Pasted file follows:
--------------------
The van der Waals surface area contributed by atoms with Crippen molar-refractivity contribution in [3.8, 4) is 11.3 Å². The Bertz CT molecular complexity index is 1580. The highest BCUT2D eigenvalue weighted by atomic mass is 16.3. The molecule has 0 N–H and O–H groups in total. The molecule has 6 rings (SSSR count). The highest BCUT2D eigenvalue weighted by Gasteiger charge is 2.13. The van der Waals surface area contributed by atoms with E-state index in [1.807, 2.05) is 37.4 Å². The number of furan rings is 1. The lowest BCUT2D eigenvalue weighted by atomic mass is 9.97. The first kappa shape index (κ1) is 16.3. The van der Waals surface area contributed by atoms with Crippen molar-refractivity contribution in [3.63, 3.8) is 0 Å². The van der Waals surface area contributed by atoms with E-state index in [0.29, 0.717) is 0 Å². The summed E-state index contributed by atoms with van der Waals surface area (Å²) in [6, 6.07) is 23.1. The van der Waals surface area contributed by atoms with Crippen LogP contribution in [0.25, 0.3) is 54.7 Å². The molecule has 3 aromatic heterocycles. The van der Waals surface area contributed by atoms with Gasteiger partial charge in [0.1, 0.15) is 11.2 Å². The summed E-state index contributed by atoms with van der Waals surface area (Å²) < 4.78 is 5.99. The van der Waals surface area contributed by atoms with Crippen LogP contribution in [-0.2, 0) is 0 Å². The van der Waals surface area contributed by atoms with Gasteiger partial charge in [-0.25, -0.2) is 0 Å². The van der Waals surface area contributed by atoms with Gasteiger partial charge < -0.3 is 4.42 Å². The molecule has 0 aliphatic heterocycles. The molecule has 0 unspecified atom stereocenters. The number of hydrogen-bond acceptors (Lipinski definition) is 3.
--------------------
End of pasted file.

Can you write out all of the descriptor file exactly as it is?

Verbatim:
The van der Waals surface area contributed by atoms with Crippen molar-refractivity contribution in [3.8, 4) is 11.3 Å². The Bertz CT molecular complexity index is 1580. The highest BCUT2D eigenvalue weighted by atomic mass is 16.3. The molecule has 0 N–H and O–H groups in total. The molecule has 6 rings (SSSR count). The highest BCUT2D eigenvalue weighted by Gasteiger charge is 2.13. The van der Waals surface area contributed by atoms with E-state index in [1.807, 2.05) is 37.4 Å². The number of furan rings is 1. The lowest BCUT2D eigenvalue weighted by atomic mass is 9.97. The first kappa shape index (κ1) is 16.3. The van der Waals surface area contributed by atoms with Crippen molar-refractivity contribution in [3.63, 3.8) is 0 Å². The van der Waals surface area contributed by atoms with E-state index in [0.29, 0.717) is 0 Å². The summed E-state index contributed by atoms with van der Waals surface area (Å²) in [6, 6.07) is 23.1. The van der Waals surface area contributed by atoms with Crippen LogP contribution in [0.25, 0.3) is 54.7 Å². The molecule has 3 aromatic heterocycles. The van der Waals surface area contributed by atoms with Gasteiger partial charge in [0.1, 0.15) is 11.2 Å². The summed E-state index contributed by atoms with van der Waals surface area (Å²) < 4.78 is 5.99. The van der Waals surface area contributed by atoms with Crippen LogP contribution in [-0.2, 0) is 0 Å². The van der Waals surface area contributed by atoms with Gasteiger partial charge in [-0.25, -0.2) is 0 Å². The van der Waals surface area contributed by atoms with Gasteiger partial charge < -0.3 is 4.42 Å². The molecule has 0 aliphatic heterocycles. The molecule has 0 unspecified atom stereocenters. The number of hydrogen-bond acceptors (Lipinski definition) is 3.